Although not at all binding of this Court, it is noteworthy that many courts have strongly criticized Dr. Geier’s testimony as a purported expert witness in cases involving alleged vaccine injuries. Dr. Geier has never been qualified to testify as an expert in a thimerosal case. One of those cases involved Rhogam, an immunoglobulin preserved with thimerosal (Doe 2 v. Ortho-Clinical Diagnostics, Inc. (M.D.N.C. 2006)). Another of those cases involved a thimerosal-containing over-the-counter nasal spray (Redfoot v. B.F. Ascher & Co. (N.D. Cal. June 1, 2007)). In those proceedings, Dr. Geier’s causation testimony failed to satisfy the Daubert standard, and Dr. Geier’s credentials were found to be inadequate and his qualifications to not be aligned with the subject matter of his intended testimony.

That one’s going to leave a mark.

Yes, 2007 was a bad year for the mercury militia and the “vaccines cause autism” crowd in both the scientific and legal realms. It started right from New Years’ Day 2007 with the revelation that Andrew Wakefield had accepted large sums of cash from lawyers interested in suing vaccine manufacturers. It didn’t take long after that to see a serious case of sour grapes from David Kirby over the continuing failure of autism rates to fall in California after the removal of thimerosal from vaccines, shortly after which during a debate with Arthur Allen over whether mercury in vaccines causes autism he backpedaled so furiously, going so far as to start invoking mercury due to pollution wafting over to California from China (grasping at straws) or even mercury from the fillings of corpses being cremated (hilariously grasping at straws–I couldn’t make stuff like this up). It continued with the Supreme Commander of the Mercury Militia, the man who was so wedded to the idea that mercury in vaccines is the cause of autism that he formed Generation Rescue, which until recently said on its website “that childhood neurological disorders such as autism, Asperger’s, ADHD/ADD, speech delay, sensory integration disorder, and many other developmental delays are all misdiagnoses for mercury poisoning” joining David Kirby in starting to back away from the “mercury in vaccines causes autism” dogma and invoking vague “causes” such as “overload of heavy metals, live viruses, and bacteria.” So desperate was the mercury militia to blame vaccines for autism that Generation Rescue commissioned a truly execrable telephone survey disguised as a legitimate scientific study that was so full of holes that it didn’t prove anything, although, amusingly enough, it could very well have been interpreted that in some groups vaccination is protective against autism.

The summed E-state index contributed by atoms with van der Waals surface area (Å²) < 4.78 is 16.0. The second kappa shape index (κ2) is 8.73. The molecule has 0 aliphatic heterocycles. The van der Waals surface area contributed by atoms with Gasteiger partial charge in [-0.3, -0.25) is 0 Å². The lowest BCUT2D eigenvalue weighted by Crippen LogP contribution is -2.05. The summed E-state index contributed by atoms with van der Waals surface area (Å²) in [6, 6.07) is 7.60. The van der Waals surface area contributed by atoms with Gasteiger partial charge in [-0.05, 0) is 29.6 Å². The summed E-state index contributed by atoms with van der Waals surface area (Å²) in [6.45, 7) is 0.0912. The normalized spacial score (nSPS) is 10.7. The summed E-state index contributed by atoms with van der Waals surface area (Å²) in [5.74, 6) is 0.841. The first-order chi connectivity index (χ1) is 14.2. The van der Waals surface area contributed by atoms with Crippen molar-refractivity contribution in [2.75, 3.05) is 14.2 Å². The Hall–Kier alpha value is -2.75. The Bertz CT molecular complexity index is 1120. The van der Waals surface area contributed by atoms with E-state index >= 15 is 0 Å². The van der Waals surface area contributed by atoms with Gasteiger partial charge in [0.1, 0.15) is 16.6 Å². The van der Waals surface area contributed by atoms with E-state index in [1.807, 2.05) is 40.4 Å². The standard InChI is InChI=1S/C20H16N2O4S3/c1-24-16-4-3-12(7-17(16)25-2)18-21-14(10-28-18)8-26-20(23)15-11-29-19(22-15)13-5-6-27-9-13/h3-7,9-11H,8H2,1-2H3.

As the year continued, we were treated to even more signs of the failure of the hypothesis that mercury causes autism, the Autism Omnibus proceedings, for which the first test case was so embarrassing for the entire concept that the very fact that the proceedings weren’t stopped right there is strong evidence that the government is not only being fair to vaccine litigants, but is bending over backwards to make it as easy as possible for them to prove their cases. It’s like the judges spotted them two touchdowns in a football game.

And they’re still failing to make their case.